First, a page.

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Rip believes that the Society’s mission, to collect, preserve, present, and interpret the material, cultural and economic heritage of the town and its surroundings is an important one, and he enjoys being able to use his professional expertise to move the Society’s mission forward. He has a deep appreciation of the preservation work the Society does and has enjoyed learning about the inner workings of the non-profit world, as well as the complex decisions that are made in its governance. He likes being a part of the committee whose goal is projecting the Society’s best image while implementing those decisions.
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For fun, Rip and his wife regularly treasure hunt for antiques. He also enjoys cooking and returned to pottery-making after a fifty-year hiatus by joining a pottery group that meets in Water Mill. He is a new grandfather to Monty and spends as much time as possible with him too!
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Save the Date for the New Summer
Drop-Off Program!
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East Hampton Lil’ Explorers
August 2-6, 2021
9:30am-12pm
Children ages 7-12 will explore a different theme each day of the week:
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Monday – Young Writers
Tuesday – Forces of Nature
Wednesday – Games Galore
Thursday – Time Travelers
Friday – Concoctions and Potions
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Contact Marianne for more information.
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From the Collection
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If your girlfriend was of Irish descent, a young lad had this very green card to pick out at the local department store. “Utter, the thought in, those eyes of thine, Or whisper it to St. Valentine.” This is a fold-out card has the heart put-out to encompass this lass. The card dates from about 1915-1920.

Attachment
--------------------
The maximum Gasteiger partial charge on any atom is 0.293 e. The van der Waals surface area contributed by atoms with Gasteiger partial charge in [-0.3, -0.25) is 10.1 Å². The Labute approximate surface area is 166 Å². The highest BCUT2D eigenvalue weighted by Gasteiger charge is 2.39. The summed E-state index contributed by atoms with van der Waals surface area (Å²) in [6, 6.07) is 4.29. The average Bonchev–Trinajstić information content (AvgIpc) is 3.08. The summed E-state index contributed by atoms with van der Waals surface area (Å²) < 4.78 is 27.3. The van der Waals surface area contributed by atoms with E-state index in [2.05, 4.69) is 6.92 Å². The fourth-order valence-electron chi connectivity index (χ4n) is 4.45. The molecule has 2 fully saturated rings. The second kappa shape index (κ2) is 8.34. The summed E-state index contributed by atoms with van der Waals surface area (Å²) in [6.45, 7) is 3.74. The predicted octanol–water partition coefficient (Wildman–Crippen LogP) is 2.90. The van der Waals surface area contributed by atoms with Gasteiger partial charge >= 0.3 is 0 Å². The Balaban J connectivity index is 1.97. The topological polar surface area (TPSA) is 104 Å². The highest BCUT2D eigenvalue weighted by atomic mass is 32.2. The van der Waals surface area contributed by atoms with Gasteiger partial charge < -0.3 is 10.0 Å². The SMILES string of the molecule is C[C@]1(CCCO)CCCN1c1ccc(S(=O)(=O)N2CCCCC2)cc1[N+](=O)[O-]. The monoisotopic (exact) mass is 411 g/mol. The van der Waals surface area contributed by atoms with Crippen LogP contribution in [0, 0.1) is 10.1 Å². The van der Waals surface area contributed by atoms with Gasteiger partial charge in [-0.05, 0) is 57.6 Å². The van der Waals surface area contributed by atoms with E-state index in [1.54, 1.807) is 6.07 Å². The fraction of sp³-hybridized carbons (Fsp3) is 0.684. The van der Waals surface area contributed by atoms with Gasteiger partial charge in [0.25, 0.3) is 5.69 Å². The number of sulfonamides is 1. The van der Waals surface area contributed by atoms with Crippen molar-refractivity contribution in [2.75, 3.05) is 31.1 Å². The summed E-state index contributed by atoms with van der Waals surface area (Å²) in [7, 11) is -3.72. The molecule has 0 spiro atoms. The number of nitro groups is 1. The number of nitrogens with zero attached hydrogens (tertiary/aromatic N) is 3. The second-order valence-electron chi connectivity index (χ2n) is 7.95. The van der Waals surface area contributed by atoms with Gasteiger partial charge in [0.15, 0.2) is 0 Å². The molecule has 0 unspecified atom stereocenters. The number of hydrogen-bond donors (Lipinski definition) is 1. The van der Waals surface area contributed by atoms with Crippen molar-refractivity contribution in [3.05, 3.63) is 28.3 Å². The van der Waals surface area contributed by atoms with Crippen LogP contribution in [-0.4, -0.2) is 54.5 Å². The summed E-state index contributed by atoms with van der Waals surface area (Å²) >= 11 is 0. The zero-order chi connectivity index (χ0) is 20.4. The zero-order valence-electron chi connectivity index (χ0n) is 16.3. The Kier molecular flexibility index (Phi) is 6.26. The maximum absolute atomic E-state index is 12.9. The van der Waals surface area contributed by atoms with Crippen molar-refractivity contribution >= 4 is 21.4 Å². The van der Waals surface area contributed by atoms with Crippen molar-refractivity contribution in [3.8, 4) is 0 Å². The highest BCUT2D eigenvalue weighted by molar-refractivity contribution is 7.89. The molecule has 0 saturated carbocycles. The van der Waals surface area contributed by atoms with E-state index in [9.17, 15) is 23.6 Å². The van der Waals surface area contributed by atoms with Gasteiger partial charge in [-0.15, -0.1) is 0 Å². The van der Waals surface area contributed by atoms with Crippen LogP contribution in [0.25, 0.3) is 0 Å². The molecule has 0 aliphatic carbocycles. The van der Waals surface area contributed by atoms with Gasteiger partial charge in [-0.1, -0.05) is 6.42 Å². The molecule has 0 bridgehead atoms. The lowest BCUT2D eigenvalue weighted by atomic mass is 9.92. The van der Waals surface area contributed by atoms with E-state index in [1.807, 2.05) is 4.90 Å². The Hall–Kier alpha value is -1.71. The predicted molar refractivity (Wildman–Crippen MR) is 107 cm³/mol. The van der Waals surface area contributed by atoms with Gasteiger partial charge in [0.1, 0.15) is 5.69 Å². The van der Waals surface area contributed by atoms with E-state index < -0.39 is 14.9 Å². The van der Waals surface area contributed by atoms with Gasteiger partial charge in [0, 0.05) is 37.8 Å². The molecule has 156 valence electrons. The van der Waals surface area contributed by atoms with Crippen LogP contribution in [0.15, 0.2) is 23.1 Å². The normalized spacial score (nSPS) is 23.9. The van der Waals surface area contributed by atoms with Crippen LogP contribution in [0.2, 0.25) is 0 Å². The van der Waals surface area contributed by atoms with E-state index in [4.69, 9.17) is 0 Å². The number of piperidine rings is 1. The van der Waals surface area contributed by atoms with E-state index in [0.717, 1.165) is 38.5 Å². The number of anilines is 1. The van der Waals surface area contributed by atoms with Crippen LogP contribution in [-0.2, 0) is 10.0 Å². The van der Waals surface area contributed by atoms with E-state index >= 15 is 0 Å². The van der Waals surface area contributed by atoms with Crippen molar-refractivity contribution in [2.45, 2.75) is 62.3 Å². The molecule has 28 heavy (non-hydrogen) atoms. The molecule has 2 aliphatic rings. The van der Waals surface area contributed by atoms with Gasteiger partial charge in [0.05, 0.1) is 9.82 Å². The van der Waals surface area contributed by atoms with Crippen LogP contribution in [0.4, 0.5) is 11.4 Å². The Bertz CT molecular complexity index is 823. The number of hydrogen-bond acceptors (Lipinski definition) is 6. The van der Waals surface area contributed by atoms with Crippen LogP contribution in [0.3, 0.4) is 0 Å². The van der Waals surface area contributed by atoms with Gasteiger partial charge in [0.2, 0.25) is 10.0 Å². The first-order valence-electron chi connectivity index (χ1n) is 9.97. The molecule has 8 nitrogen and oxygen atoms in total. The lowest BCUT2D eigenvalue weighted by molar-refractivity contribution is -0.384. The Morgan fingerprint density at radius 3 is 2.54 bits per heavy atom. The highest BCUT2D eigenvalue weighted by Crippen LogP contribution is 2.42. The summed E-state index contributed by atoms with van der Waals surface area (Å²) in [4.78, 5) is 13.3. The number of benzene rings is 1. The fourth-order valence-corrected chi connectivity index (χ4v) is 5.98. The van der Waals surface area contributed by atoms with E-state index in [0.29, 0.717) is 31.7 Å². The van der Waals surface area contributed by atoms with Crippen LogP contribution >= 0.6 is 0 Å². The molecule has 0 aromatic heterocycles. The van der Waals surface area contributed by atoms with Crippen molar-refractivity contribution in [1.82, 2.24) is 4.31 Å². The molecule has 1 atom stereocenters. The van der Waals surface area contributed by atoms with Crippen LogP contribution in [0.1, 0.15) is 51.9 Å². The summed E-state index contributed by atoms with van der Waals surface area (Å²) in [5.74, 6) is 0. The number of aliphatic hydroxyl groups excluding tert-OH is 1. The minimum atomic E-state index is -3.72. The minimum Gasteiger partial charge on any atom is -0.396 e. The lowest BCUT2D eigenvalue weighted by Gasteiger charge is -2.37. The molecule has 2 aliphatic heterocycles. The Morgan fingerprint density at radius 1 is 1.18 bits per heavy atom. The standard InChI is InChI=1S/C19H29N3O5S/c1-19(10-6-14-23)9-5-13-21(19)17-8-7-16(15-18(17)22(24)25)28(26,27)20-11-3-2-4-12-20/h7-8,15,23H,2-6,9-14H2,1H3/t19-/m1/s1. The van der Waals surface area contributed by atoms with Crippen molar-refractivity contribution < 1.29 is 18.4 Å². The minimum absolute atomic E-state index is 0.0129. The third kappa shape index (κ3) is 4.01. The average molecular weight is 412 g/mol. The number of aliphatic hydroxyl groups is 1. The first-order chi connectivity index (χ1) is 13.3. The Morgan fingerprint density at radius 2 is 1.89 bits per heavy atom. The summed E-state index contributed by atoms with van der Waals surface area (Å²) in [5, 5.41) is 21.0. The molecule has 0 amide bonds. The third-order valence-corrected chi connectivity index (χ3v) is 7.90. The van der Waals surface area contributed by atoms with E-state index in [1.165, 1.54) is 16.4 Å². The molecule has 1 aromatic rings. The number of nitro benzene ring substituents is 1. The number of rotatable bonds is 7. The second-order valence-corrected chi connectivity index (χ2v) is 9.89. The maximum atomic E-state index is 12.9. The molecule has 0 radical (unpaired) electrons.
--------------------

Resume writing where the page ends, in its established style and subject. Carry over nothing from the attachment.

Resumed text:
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From the permanent collection.
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Don’t forget to shop the online store

for East Hampton Chocolates

and more!

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Curator’s Corner

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The heart has been a symbol of love since at least the Middle Ages. Though Aristotle is believed to have been the first western writer to define the visual shape of the heart, by the 14th century the familiar symbol we all recognize began to become standard. It was also the ancient Greeks who identified the heart as the human organ that could quake with passionate emotions. In Roman times, Venus used cupid to set mortal hearts on fire with a well aimed arrow. So today the heart shaped candy box or red heart emoji spells LOVE in most cultures of the world.
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As the cold winter winds begin to take hold of the South Fork with Valentine’s Day right around the corner, we go to our collections to find the perfect East Hampton representation of love. What better place to look than our collection of locally made bedcovers. Just the staggering amount of time spent piecing, stuffing and sewing a quilt represents the love of keeping one’s family warm. Some East Hampton quilters went the extra step to create unique patterns for their loved ones.
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The “Wolf Quilt” was made by Mary Ann Bennett sometime before 1904 when she died at 53. We tend to date it about 1900, because the quilt was never finished. One of its squares (all original designs, many incorporating family history) features an illustration of four wolves, commemorating Edward Bennett’s bounty of two pounds for their killing in 1691. There are 96 squares and three of them use the heart symbol in various patch-work patterns. Other designs and symbols include birds, horses, a squirrel, flowers, scissors, acorns, oak leaves and a hand print. Various family initials of the quilter, her grandmother and children are scattered about the squares.
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Mary Ann Bennett’s quilt is a masterpiece of American folk art. It was exhibited at the American Folk Art Museum and chosen for the New York Quilt Project and illustrated in “New York Beauties: Quilts from the Empire State” by Jacqueline Marx Atkins & Phyllis A. Tepper.
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East Hampton
631-324-6850

East Hampton Historical Society

101 Main Street, East Hampton, NY 11937

6313246850

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AAQ / Resource: Riverhead Buick | GMC